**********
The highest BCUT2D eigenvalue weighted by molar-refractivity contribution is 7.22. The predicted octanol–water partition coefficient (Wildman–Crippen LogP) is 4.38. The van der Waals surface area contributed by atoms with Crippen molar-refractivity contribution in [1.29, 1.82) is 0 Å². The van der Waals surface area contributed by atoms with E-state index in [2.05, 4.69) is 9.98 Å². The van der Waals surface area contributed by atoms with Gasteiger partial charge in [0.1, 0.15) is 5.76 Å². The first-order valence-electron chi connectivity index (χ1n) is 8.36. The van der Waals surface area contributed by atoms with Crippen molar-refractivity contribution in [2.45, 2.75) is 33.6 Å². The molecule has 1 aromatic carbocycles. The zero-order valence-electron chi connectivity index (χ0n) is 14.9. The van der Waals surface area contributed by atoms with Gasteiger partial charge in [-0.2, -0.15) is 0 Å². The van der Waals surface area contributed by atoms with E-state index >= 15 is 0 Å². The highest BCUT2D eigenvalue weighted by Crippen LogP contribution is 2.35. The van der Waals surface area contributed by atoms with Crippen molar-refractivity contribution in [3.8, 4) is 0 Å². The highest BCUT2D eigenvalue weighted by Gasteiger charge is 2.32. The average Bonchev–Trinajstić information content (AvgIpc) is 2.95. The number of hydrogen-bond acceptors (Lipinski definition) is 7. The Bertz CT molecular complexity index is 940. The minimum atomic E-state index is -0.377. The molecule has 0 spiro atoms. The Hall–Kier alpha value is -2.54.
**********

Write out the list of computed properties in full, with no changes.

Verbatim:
The highest BCUT2D eigenvalue weighted by molar-refractivity contribution is 7.22. The predicted octanol–water partition coefficient (Wildman–Crippen LogP) is 4.38. The van der Waals surface area contributed by atoms with Crippen molar-refractivity contribution in [1.29, 1.82) is 0 Å². The van der Waals surface area contributed by atoms with E-state index in [2.05, 4.69) is 9.98 Å². The van der Waals surface area contributed by atoms with Gasteiger partial charge in [0.1, 0.15) is 5.76 Å². The first-order valence-electron chi connectivity index (χ1n) is 8.36. The van der Waals surface area contributed by atoms with Crippen molar-refractivity contribution in [2.45, 2.75) is 33.6 Å². The molecule has 1 aromatic carbocycles. The zero-order valence-electron chi connectivity index (χ0n) is 14.9. The van der Waals surface area contributed by atoms with Gasteiger partial charge in [-0.2, -0.15) is 0 Å². The van der Waals surface area contributed by atoms with E-state index >= 15 is 0 Å². The highest BCUT2D eigenvalue weighted by Crippen LogP contribution is 2.35. The van der Waals surface area contributed by atoms with Crippen molar-refractivity contribution in [3.8, 4) is 0 Å². The highest BCUT2D eigenvalue weighted by Gasteiger charge is 2.32. The average Bonchev–Trinajstić information content (AvgIpc) is 2.95. The number of hydrogen-bond acceptors (Lipinski definition) is 7. The Bertz CT molecular complexity index is 940. The minimum atomic E-state index is -0.377. The molecule has 0 spiro atoms. The Hall–Kier alpha value is -2.54.